1960 Federico D.

CLASSIC HORROR -- Psycho (1960)

Thursday, April 10, 2014Zena Horror


Written by Federico D.

When I first watched Alfred Hitchcock’s Psycho, I hadn’t read the book by Robert Boch. Consequently, I didn’t know the character to whom the film’s title referred.

Psychosis refers to losing contact with reality, potentially arriving at a place of delusion and hallucination. At first I thought this would define Marion’s boyfriend Sam, who was infuriated with paying alimony to his ex-wife and debts for his deceased father. Then there was Caroline, who rushed from her desk to hold the money Tom Cassidy had given Marion to deposit. So even though the “psycho” was eventually revealed, I couldn’t help but wonder what stirred my initial speculations. With those whose motives I pointed out before, and the motives of Lila, Marion and especially Norman, does Hitchcock reveal through characters that we all have a little psychosis—and that the depths which we plunge into them result from decisions we make?

Lila struck me as fearless. At the beginning of the film, Caroline tells Marion about Lila’s trip to Tucson to procure some real estate over the weekend. This implied that Lila probably took on bigger responsibilities than her sister, hinting that she would relentlessly search for the missing Marion. Even with Detective Milton Arbogast on the job, Lila was willing to drive up to Bates Motel alone before Sam joined her. I even praised her for rushing into Norman’s home to question his mother. Not once did her fear take over, until she turned the chair around in the basement, meeting the skeleton of Norman’s mother. Lila’s courage collapsed, trepidation transforming her from the bold person we first met in Sam’s hardware store. Luckily, Sam was there to save her from Norman’s wife.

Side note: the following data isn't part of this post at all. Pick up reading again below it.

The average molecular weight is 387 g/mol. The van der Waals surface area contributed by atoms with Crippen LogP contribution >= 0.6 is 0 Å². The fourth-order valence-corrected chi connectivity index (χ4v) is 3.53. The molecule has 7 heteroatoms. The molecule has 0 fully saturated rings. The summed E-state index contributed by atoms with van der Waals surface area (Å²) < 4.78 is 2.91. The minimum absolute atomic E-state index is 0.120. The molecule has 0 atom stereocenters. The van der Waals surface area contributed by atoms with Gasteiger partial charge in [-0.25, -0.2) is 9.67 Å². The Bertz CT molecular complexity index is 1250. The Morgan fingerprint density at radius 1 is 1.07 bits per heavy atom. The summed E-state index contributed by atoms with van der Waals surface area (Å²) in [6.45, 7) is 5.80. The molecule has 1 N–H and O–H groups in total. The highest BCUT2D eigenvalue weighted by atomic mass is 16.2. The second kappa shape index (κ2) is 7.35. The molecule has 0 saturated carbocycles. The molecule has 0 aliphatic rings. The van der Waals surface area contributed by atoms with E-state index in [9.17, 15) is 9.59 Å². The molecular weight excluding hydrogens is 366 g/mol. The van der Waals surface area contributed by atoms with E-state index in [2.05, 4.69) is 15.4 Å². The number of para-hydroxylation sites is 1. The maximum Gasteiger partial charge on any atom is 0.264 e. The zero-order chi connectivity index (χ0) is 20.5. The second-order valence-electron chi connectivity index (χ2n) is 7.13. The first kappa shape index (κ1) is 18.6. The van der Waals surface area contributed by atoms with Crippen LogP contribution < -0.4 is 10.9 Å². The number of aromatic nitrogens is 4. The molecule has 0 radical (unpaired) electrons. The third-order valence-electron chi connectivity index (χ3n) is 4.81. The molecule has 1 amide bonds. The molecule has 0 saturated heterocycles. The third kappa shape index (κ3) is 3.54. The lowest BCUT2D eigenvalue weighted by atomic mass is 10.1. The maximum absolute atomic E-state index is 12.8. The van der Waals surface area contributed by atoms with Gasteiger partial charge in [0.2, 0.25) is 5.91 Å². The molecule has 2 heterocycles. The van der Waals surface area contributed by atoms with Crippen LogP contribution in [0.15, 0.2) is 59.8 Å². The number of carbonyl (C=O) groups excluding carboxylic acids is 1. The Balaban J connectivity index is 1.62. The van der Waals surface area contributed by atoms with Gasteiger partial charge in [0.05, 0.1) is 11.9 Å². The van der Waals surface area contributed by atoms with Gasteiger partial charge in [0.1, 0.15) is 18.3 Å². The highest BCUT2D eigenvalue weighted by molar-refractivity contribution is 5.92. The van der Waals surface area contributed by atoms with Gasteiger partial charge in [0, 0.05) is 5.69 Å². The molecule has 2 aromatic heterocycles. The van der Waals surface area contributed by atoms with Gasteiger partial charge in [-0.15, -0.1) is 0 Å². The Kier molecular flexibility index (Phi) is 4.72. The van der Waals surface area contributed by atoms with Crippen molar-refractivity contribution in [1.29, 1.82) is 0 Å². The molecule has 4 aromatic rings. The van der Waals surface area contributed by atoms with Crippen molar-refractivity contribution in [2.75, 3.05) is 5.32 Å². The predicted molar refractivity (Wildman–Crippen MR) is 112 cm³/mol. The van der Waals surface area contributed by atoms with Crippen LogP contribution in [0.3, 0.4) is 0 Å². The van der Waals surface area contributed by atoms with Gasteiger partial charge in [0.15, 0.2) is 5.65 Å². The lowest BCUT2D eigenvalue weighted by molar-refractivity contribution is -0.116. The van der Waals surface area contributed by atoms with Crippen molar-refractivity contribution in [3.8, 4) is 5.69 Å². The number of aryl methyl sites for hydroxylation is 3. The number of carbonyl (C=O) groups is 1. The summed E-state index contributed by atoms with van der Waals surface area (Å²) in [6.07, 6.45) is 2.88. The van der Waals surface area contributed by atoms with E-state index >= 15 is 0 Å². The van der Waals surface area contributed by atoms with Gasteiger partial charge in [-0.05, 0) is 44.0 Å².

Unlike Lila, Marion feared her life would remain the same. She wanted to marry Sam, possess a respectable relationship. Lack of money was the only partition to her desires, and stealing Mr. Cassidy’s $40,000 seemed the only way out. The money in her possession, Marion trembled every time she encountered someone. However, alone, a smile arose across her face as she imagined conversations of the people her thievery affected. She was determined to turn her life around. She even purchased a new car and wrote a false name on the Bates Motel registry. Yet, a conversation with Norman changed her intention with the money. She returned to her room and calculated what she had spent from the money. She decided to give the rest back, but atonement was too late as Norman’s mother took a knife to her.



Dr. Fred Richman unveiled that between Norman’s split personalities, the mother side of Norman won over her son. Ten years ago, Norman felt his mother’s love for him wane with the presence of a man she dated. Norman killed them both, staging it to appear that his mother had poisoned her lover before poisoning herself. After the funeral, Norman dug up her grave, intending to preserve the life that he and his mother had grown accustomed to living. Subsequently, he became a serial killer, murdering anyone who threatened his relationship with his mother.

Through each character in Psycho, I witnessed similarities to real world individuals. I understand the delicacy of this topic, and in no way am I saying that either I, anyone I know, or even anyone reading this article is a killer. I just interpreted from the movie that there are different levels of psychosis. As Norman Bates stated in his parlor, “We all go a little mad sometimes.” However, I think about the decisions that I or others have made, confronted by situations that could have turned what little psychosis we possessed into something that thankfully never matured to anything harmful. All this condenses to Marion’s words to Norman, “Sometimes just one time can be enough.”


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